The exact place has not yet been announced, but the more than 19,500 Venezuelan voters registered in South Florida can get ready to travel to New Orleans to vote in next month’s presidential election, the campaign of opposition candidate Henrique Capriles said Wednesday.
“Do it, get everything ready, the fastest the better. This election is a go,” said Anselmo Rodríguez, campaign chief of the opposition, candidate in a telephone interview from Louisiana.
With the Venezuelan consulate in Miami closed, Venezuelan citizens in Florida, Georgia, South Carolina and North Carolina who once cast their ballots there must now travel to the New Orleans consulate instead. They cannot vote by mail.
“We had a meeting yesterday with the interim consul [in New Orleans] and the group in charge of preparing the election,” Rodriguez said. “It is a fact that everything is in order. We saw and inspected the electoral material, and everything is in optimal conditions.”
Rodríguez said Venezuelan elections officials would soon announce the New Orleans voting center’s location. He said it might be the Ernest N. Morial Convention Center, where South Floridians voted in the October election in which Hugo Chávez was reelected. Chávez died of cancer March 5. The April 14 election will be held to select his replacement.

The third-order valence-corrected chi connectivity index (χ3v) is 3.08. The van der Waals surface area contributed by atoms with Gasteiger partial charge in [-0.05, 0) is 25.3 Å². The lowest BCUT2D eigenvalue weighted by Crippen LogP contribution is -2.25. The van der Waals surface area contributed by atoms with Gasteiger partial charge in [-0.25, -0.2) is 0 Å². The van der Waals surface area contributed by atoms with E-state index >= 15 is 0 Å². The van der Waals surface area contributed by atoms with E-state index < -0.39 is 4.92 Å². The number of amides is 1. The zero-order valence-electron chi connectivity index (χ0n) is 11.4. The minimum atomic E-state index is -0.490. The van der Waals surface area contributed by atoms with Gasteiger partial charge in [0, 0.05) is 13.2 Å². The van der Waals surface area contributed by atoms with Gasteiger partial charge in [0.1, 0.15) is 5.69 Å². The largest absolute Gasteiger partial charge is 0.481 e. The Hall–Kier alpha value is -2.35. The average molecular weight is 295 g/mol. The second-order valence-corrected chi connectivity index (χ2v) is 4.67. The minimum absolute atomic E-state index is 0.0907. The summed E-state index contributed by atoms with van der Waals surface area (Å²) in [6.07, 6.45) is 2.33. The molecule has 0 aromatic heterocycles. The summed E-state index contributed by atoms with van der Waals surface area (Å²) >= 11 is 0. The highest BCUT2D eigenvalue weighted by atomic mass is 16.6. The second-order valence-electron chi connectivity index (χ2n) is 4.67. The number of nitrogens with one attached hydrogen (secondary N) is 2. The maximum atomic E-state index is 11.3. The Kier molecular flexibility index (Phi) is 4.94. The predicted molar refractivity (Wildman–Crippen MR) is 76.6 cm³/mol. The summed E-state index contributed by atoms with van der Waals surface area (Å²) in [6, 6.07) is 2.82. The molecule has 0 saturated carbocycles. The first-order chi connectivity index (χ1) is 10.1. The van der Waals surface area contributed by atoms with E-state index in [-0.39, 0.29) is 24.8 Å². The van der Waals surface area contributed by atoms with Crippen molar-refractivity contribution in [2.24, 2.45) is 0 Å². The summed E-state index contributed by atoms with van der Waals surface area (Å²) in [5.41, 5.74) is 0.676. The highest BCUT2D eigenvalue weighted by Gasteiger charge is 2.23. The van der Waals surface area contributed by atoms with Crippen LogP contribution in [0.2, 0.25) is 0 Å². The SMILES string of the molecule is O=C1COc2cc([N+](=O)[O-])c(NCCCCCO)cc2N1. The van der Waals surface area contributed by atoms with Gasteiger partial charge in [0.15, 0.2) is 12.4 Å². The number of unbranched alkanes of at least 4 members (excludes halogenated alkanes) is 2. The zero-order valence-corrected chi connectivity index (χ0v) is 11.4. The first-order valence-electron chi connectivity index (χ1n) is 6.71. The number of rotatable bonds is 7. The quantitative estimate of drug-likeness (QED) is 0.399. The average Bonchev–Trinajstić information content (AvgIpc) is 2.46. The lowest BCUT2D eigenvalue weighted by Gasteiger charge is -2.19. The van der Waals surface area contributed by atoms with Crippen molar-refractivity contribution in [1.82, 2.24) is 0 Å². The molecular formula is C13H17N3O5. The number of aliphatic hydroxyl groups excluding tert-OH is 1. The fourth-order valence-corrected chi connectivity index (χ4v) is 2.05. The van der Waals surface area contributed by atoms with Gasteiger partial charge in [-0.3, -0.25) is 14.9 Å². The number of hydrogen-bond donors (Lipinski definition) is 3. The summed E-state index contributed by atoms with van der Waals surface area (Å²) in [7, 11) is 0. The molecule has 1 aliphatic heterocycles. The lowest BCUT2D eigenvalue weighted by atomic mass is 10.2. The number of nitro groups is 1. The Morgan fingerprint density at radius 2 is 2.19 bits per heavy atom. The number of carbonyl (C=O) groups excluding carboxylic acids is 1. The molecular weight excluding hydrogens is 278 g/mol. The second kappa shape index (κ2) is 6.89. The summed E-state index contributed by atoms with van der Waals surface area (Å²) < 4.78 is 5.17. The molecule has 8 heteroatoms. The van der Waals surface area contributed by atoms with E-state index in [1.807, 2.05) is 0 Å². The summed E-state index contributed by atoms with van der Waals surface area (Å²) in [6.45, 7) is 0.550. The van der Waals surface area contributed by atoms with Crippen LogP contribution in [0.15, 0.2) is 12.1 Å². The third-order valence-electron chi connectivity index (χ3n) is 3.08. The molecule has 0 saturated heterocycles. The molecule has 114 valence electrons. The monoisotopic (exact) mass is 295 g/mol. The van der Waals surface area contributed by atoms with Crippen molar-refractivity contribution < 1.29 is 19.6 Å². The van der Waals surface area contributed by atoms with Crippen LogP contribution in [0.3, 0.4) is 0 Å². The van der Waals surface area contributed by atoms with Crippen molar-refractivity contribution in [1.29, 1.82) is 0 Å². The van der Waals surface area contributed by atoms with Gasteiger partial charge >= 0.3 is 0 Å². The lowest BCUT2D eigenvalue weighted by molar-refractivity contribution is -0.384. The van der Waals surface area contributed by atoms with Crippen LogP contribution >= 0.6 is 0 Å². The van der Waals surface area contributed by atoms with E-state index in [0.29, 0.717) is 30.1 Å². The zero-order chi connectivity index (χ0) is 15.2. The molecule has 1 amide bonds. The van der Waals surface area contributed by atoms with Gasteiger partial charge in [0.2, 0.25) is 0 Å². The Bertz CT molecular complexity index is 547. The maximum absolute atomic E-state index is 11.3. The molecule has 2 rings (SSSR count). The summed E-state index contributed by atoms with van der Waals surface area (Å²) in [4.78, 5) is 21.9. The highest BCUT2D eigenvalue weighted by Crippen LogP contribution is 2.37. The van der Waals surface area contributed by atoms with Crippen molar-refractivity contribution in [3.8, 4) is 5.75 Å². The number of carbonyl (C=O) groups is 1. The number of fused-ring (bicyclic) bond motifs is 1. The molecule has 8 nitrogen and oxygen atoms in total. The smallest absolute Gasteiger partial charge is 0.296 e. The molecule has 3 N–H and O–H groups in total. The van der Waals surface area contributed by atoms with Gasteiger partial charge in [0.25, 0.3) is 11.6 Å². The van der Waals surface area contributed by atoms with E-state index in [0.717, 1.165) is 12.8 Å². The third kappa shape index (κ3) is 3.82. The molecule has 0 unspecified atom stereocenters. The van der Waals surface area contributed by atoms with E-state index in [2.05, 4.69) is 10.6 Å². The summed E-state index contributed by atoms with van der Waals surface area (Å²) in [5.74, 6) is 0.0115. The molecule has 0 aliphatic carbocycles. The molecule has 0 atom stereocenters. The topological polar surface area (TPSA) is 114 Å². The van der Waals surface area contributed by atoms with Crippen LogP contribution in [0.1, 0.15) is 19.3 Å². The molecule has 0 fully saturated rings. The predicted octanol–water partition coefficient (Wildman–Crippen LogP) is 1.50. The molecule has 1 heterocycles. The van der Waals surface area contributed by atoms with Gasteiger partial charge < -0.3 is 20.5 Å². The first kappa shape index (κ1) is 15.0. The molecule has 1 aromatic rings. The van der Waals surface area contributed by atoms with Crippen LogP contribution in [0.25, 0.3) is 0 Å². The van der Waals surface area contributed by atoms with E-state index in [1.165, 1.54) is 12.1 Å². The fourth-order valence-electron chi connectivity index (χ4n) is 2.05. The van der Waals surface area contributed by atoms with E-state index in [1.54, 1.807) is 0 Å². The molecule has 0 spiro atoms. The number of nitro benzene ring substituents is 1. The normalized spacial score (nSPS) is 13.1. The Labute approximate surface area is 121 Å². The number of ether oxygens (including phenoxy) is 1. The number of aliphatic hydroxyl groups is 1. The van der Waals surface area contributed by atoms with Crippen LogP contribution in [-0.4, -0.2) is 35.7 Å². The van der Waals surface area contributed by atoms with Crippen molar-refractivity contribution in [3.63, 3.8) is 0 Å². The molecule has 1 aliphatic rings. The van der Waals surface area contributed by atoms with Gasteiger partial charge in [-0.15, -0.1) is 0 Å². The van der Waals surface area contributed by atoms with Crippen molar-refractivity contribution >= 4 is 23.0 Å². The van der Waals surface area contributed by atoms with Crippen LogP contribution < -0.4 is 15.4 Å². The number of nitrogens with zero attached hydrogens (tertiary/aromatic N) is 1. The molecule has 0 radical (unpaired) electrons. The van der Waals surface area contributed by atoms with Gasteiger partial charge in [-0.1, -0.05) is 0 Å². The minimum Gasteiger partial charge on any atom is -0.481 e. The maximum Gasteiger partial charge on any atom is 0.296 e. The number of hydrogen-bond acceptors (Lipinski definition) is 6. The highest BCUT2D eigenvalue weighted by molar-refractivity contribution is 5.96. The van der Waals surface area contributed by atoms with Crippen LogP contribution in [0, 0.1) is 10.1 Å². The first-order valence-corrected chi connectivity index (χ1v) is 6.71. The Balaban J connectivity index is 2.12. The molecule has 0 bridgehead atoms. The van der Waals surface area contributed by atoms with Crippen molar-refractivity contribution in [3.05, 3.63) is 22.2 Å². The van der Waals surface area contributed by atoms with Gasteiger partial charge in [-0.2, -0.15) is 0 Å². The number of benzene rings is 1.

Capriles will face interim president and Chávez protégé Nicolás Maduro in the election.
This week’s announcement was intended to erase any doubts that Venezuelan authorities would be able to prepare in time for expatriate Venezuelans in the U.S. to cast their ballots.
“There is an excellent relationship between the Simón Bolívar Command [on Capriles’ side] and the Consulate [in New Orleans],” said José Hernández, general coordinator of Capriles’ campaign in Miami. “The boxes containing the voting ballots have already arrived, so there is no reason to think the process will not be completed.”
In October, more than 8,500 people traveled to New Orleans to vote in the election in which Chávez defeated Capriles.
Venezuela closed its Miami consulate last year after the United States expelled chief diplomat Livia Acosta because of her alleged participation in a spy scandal.
At the time, the Venezuelan government said the closing was in reaction to Acosta’s expulsion, but some saw it as an act against the Venezuelan community in South Florida. In the October election, 97 percent of the votes cast outside Venezuela favored Capriles.